Mars has never been a particularly welcoming place. From H.G. Wells’ War of the Worlds to Tim Burton’s Mars Attacks!, the planet’s primary export has always been terror. Even Marvin the Martian was constantly trying to blow up our little blue planet.
There are no hostile aliens on Mars in Ridley Scott’s The Martian, but it may kill him anyway. Stranded astronaut Mark Watney (Matt Damon) is the only sentient being on the red planet, forced to figure out how to survive on this otherwise lifeless rock.
But on that rocky, red surface, Mark nurtures something pretty amazing: Hope. Hope in the form of a little potato plant, sprouting through the planet’s red soil.
Hope grows in the strangest of places, really, even in the wilds of space. Strange that, in today’s science fiction movies, it’s so hard to come by on Earth.
Back in the 1950s, during the Golden Age of cinematic sci-fi, our biggest threats always seemed to come from Out There. The Thing From Another World. It Came From Outer Space. Earth vs. the Flying Saucers. Planetary invaders were the biggest threat on drive-in screens—sometimes coming with a lot of sound and fury (War of the Worlds), sometimes secretly (Invasion of the Body Snatchers), sometimes without much sense at all (Plan 9 from Outer Space). Sure, a few of these “invasion” movies were seen as metaphors for more earth-bound problems, but overall, the message was pretty clear: Earth is a pretty awesome place. Let’s hope that extra-terrestrial visitors don’t come and mess it all up.
For decades, that was the science fiction standard. Earth is home, and a pretty nice one at that. Our monsters—from Lovecraftian beasties to X-Files nasties—came from outside our planetary zip code. “In space, no one can hear you scream,” Ridley Scott’s 1979 movie Alien told us. And for generations, we’ve believed it.
But Scott’s The Martian tells a different story: Out here, in the cold, dark world of the Other, Mark discovers elements of his own being he probably never knew he had. It’s a challenging environment, sure—but it distills life down to its strangely reassuring essence. In Scott’s imagining, Mars is inhospitable, sure, but it’s also strangely beautiful. Pure. And on that planet, Mark not only survives, but thrives. He becomes a hero.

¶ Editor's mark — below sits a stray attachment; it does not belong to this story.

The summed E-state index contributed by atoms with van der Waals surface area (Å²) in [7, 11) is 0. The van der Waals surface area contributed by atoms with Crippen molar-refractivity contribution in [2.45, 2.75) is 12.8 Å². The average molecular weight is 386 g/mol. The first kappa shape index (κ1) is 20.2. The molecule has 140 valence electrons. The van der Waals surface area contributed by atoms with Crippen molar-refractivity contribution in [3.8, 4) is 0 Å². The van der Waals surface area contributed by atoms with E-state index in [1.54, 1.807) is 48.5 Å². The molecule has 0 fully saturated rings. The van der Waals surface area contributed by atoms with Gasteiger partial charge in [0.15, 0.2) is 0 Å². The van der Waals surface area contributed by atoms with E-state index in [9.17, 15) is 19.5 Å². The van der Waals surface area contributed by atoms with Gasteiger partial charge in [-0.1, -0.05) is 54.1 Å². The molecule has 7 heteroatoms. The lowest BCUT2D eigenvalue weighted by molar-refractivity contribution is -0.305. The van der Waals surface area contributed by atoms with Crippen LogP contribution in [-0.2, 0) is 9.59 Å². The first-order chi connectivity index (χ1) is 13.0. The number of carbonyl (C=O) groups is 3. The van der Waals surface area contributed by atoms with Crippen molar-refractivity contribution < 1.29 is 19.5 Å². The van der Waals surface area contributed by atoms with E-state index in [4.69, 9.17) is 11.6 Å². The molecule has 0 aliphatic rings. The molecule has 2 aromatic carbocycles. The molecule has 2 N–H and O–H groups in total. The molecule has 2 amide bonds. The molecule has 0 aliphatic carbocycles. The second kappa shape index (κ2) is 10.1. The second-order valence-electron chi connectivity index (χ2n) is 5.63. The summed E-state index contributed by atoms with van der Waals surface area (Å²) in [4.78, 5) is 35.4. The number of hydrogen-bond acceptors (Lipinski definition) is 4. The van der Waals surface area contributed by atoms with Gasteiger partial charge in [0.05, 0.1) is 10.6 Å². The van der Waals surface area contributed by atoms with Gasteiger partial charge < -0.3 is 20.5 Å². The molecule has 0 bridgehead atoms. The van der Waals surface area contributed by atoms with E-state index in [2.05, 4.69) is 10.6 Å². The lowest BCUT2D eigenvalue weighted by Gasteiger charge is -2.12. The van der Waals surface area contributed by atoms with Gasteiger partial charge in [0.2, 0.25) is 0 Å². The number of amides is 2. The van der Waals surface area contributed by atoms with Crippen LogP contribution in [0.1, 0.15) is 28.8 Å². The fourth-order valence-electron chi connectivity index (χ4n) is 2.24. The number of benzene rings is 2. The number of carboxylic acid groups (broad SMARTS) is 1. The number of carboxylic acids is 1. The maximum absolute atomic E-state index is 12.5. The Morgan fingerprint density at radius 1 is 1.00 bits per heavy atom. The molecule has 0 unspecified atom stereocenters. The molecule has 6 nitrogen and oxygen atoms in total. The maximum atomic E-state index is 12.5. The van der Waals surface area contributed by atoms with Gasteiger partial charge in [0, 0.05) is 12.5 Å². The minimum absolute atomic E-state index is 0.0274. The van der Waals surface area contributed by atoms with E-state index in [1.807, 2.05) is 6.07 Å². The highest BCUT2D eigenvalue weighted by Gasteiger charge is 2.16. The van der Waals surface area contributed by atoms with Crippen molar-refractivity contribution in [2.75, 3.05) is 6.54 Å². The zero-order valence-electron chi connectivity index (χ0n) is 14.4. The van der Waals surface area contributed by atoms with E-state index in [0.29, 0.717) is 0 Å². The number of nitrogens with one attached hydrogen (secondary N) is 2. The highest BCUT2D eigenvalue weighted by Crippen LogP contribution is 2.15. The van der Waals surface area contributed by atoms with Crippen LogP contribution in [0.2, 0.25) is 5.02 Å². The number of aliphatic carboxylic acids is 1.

For the last several years, science fiction’s most optimistic cinematic offerings have taken place outside the Earth’s gravitational field. In last year’s Interstellar, Cooper (Matthew McConaughey) and a band of intrepid explorers blast off to explore a wormhole that might save the world. In 2013’s Gravity, Dr. Ryan Stone (Sandra Bullock) must survive the cold vacuum of space and, in so doing, finds a measure of salvation and redemption. These stories don’t suggest that space is a friendly place filled with rainbows. And yet its very alien, uncaring hostility gives us a canvas on which to paint some remarkably inspirational stories.
It’s funny: We live in an age of remarkable technological achievement and promise, but we live in fear. We worry about war, disease, global warming, overpopulation. And if our science fiction stories offer any clue to our psyches, we worry that our world is on the wrong path. Despite all of our know-how, we’ve lost something. And we wonder whether we can get it back.
So we look elsewhere, out there, to find it. We look to the stars for hope.
The Martian is not a particularly spiritual movie. Interstellar and Gravity are a bit more, but none rely on a supernatural faith for their power. And yet, by accident or design, they carry a whiff of faith with them. Mark lives like a monk on Mars—a stark, simple, sacrificial life that winnows him down to his essence. In Gravity’s bleakest moment, Ryan talks about prayer—and has a prayer answered shortly thereafter. In Interstellar, Cooper sacrifices everything for the world he loves—a sacrifice that, for Christians, echoes with Christ’s sacrifice for us.
The dystopian worlds, too, carry spiritual warning on the wages of sin. After all, many of these worlds were destroyed through some combination of the Medieval world’s seven deadly sins: rage and lust, gluttony and avarice, sloth and envy and pride. These broken worlds aren’t being assaulted by otherworldly forces: We are to blame for what they’ve become. We are at fault. For the world to regain our balance, we have to reject those sins and discover who we were always meant to be.
But it’s hard to do that. So hard. And so science fiction looks outside our world for a place unsullied by our sins. We must find a clean slate. And so we search for it outside our own planetary borders. We look for it, in a sense, in the heavens.